The first thing you need to know: This is a wired model, meaning it needs to plug into your PC's USB port. If you want something wireless, something that can be shared on your home Wi-Fi network with multiple devices, keep looking.
The Pixma MG2522 was designed for small jobs, with a mere 60-sheet input tray and print speeds that are on the slow side. It relies on two ink cartridges: one black, one quad-color. Because consumables are always a key consideration with any printer purchase, I checked: You can buy a set of third-party cartridges for as low as $27, less than half what you'd pay for Canon-branded ink.
The printer also has basic scan and copy capabilities, the big limitation being the one-sheet-at-a-time flatbed. If you need a machine with a multi-page document feeder, keep looking.
Although the user reviews here aren't exactly glowing — 3.8 stars (out of 5) from over 3,400 buyers — a low price makes it easy to overlook certain gripes, like the lack of Wi-Fi. Heck, for some folks the scanner alone would be worth $29.
What do you think? Good buy at this price, or does it make sense to spend more and get more?
ShutterstockThe rise of Omicron, the latest SARS-CoV-2 variant of concern, reminds us how quickly things can change during the pandemic. Only a few weeks ago, we were hearing about a range of potential new COVID-19 antiviral drugs and antibody treatments. Now researchers are asking if such drugs will still work to treat Omicron, with its multiple new mutations. We’ll be hearing more about this in coming weeks. However, another approach to treating COVID is to “treat the host”. Rather than target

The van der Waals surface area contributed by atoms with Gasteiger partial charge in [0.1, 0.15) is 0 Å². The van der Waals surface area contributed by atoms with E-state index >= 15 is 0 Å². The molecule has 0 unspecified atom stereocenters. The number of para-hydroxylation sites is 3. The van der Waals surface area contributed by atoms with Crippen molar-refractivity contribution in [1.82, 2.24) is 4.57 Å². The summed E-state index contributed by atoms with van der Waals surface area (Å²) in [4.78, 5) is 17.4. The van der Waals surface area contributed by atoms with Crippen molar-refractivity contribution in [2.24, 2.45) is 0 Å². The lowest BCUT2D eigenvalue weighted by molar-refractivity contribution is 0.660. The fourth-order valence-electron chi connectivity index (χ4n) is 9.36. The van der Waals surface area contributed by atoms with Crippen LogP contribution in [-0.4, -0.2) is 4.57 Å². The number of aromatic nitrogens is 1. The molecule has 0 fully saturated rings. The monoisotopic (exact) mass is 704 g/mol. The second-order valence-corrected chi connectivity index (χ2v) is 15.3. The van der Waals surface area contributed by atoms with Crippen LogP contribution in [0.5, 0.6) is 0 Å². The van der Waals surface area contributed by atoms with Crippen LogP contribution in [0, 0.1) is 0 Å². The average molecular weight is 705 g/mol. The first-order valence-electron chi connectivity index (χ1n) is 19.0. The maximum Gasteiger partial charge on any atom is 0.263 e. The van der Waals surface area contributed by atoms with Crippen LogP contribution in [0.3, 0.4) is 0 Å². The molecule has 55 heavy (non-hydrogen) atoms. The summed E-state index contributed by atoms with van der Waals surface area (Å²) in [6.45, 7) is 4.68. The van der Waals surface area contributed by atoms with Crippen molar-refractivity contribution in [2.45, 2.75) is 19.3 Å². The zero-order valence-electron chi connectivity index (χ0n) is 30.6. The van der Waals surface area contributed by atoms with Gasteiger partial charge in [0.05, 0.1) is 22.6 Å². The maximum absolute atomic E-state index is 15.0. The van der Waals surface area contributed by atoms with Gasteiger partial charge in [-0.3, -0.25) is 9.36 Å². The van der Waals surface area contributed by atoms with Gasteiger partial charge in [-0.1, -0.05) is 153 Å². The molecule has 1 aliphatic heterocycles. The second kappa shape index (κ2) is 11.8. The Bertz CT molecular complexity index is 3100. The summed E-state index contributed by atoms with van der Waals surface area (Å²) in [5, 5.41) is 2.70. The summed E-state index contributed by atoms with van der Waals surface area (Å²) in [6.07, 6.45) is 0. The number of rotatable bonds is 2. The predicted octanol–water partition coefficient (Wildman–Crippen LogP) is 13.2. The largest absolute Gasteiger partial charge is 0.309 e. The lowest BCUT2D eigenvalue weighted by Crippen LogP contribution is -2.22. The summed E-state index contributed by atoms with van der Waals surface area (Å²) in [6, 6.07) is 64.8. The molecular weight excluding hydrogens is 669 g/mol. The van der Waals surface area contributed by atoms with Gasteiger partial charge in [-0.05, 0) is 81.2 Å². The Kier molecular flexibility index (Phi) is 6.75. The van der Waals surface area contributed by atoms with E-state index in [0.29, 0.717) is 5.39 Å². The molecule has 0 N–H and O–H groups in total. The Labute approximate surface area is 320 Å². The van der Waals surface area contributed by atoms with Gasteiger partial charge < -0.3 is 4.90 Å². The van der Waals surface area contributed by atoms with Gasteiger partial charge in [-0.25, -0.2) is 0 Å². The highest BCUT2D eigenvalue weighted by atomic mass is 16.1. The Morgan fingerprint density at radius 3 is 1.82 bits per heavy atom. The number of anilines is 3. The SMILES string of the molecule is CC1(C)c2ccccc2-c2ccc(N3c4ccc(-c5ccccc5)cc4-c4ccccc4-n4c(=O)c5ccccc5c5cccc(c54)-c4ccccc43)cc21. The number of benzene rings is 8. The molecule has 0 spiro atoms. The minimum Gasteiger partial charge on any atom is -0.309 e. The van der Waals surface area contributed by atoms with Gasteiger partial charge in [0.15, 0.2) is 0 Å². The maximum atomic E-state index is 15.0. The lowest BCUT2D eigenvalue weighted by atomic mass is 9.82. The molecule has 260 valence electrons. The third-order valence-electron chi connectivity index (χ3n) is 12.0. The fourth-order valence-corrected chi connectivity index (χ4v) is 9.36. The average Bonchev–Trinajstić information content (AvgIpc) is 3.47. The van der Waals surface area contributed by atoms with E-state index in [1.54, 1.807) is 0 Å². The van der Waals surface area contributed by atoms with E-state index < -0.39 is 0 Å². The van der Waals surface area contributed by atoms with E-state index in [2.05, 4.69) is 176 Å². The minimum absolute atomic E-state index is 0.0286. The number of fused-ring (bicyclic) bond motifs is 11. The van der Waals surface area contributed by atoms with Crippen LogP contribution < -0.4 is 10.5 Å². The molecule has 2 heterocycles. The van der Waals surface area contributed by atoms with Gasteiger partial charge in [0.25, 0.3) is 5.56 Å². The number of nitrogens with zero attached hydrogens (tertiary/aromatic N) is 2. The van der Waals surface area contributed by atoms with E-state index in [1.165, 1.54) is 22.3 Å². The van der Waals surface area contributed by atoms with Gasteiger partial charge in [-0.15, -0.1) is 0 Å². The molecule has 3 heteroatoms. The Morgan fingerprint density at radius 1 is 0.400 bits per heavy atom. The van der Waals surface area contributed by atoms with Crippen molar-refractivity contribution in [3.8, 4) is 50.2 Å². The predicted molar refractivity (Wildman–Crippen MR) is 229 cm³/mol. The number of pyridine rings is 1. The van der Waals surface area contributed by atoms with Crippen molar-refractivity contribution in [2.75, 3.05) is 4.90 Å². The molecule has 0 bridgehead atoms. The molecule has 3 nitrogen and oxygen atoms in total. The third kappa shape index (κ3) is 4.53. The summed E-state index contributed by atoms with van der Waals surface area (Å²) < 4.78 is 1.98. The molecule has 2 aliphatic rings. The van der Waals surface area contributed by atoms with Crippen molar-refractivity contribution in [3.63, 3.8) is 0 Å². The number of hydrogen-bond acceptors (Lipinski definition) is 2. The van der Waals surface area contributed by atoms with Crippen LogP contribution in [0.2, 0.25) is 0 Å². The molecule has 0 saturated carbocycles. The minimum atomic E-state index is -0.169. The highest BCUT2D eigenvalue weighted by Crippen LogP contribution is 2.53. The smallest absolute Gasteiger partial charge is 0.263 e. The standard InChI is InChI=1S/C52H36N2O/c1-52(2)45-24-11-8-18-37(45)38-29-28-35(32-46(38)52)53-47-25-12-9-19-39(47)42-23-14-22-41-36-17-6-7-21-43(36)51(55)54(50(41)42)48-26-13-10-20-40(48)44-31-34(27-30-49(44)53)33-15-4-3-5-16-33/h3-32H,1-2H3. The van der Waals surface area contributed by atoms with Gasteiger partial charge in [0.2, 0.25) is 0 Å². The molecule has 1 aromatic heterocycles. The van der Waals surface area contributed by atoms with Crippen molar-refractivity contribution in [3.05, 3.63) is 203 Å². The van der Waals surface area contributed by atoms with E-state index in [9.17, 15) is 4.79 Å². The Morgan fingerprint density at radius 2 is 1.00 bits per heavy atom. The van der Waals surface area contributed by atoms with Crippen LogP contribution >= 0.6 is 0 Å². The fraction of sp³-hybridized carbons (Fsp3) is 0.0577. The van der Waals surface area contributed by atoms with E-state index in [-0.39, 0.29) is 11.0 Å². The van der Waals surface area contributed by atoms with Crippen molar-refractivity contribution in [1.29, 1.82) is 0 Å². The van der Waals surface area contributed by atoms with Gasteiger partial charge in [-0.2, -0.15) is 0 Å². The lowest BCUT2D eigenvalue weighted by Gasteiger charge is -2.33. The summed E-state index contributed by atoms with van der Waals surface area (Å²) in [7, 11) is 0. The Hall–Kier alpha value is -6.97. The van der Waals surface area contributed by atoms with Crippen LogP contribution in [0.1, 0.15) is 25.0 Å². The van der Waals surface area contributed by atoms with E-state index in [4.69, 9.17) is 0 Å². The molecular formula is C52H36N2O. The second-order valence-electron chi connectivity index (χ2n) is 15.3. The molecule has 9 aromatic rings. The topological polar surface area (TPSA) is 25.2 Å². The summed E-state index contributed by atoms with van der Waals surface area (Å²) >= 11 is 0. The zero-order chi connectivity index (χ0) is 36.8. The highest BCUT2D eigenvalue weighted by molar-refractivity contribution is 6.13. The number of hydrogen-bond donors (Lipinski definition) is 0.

The Northern Territory is set to join the global aircraft manufacturing industry as a military classic is revived for the modern export market.An updated version of the Albatross G-111 - an amphibious plane that can take off and touch down on land, snow, ice and water - will be built in Darwin.
Soldiers have reportedly burnt alive 11 villagers including six teenagers in northwestern Myanmar, according to eyewitnesses and local media reports.Images of the burned bodies with hands tied behind their backs were seen amongst the smoke in videos and photos which went viral on social media on Wednesday.